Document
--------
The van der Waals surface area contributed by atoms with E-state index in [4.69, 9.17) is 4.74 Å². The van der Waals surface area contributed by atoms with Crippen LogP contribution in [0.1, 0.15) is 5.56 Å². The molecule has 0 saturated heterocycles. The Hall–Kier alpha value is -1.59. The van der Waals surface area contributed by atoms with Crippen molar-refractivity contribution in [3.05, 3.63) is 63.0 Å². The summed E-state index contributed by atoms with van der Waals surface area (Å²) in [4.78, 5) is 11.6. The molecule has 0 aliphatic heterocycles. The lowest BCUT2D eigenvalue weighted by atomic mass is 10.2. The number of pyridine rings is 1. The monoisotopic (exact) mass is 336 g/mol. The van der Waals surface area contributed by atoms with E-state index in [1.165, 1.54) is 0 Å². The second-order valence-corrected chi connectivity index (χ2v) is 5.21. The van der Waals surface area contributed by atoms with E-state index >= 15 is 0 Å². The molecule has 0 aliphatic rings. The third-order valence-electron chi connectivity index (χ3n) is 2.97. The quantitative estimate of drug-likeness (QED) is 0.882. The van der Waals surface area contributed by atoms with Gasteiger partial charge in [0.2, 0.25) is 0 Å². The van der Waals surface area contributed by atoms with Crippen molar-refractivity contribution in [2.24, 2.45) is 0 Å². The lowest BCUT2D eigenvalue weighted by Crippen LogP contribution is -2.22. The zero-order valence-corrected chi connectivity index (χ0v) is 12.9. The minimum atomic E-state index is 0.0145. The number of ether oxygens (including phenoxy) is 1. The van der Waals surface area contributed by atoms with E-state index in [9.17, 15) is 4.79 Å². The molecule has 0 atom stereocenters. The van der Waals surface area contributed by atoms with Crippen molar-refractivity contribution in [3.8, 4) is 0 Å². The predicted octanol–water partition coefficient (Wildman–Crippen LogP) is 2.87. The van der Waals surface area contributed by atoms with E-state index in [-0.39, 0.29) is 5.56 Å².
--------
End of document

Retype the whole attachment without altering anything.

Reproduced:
The van der Waals surface area contributed by atoms with E-state index in [4.69, 9.17) is 4.74 Å². The van der Waals surface area contributed by atoms with Crippen LogP contribution in [0.1, 0.15) is 5.56 Å². The molecule has 0 saturated heterocycles. The Hall–Kier alpha value is -1.59. The van der Waals surface area contributed by atoms with Crippen molar-refractivity contribution in [3.05, 3.63) is 63.0 Å². The summed E-state index contributed by atoms with van der Waals surface area (Å²) in [4.78, 5) is 11.6. The molecule has 0 aliphatic heterocycles. The lowest BCUT2D eigenvalue weighted by atomic mass is 10.2. The number of pyridine rings is 1. The monoisotopic (exact) mass is 336 g/mol. The van der Waals surface area contributed by atoms with E-state index in [1.165, 1.54) is 0 Å². The second-order valence-corrected chi connectivity index (χ2v) is 5.21. The van der Waals surface area contributed by atoms with E-state index >= 15 is 0 Å². The molecule has 0 aliphatic rings. The third-order valence-electron chi connectivity index (χ3n) is 2.97. The quantitative estimate of drug-likeness (QED) is 0.882. The van der Waals surface area contributed by atoms with Gasteiger partial charge in [0.2, 0.25) is 0 Å². The van der Waals surface area contributed by atoms with Crippen molar-refractivity contribution in [2.24, 2.45) is 0 Å². The lowest BCUT2D eigenvalue weighted by Crippen LogP contribution is -2.22. The zero-order valence-corrected chi connectivity index (χ0v) is 12.9. The minimum atomic E-state index is 0.0145. The number of ether oxygens (including phenoxy) is 1. The van der Waals surface area contributed by atoms with E-state index in [9.17, 15) is 4.79 Å². The molecule has 0 atom stereocenters. The van der Waals surface area contributed by atoms with Crippen molar-refractivity contribution in [3.8, 4) is 0 Å². The predicted octanol–water partition coefficient (Wildman–Crippen LogP) is 2.87. The van der Waals surface area contributed by atoms with E-state index in [-0.39, 0.29) is 5.56 Å².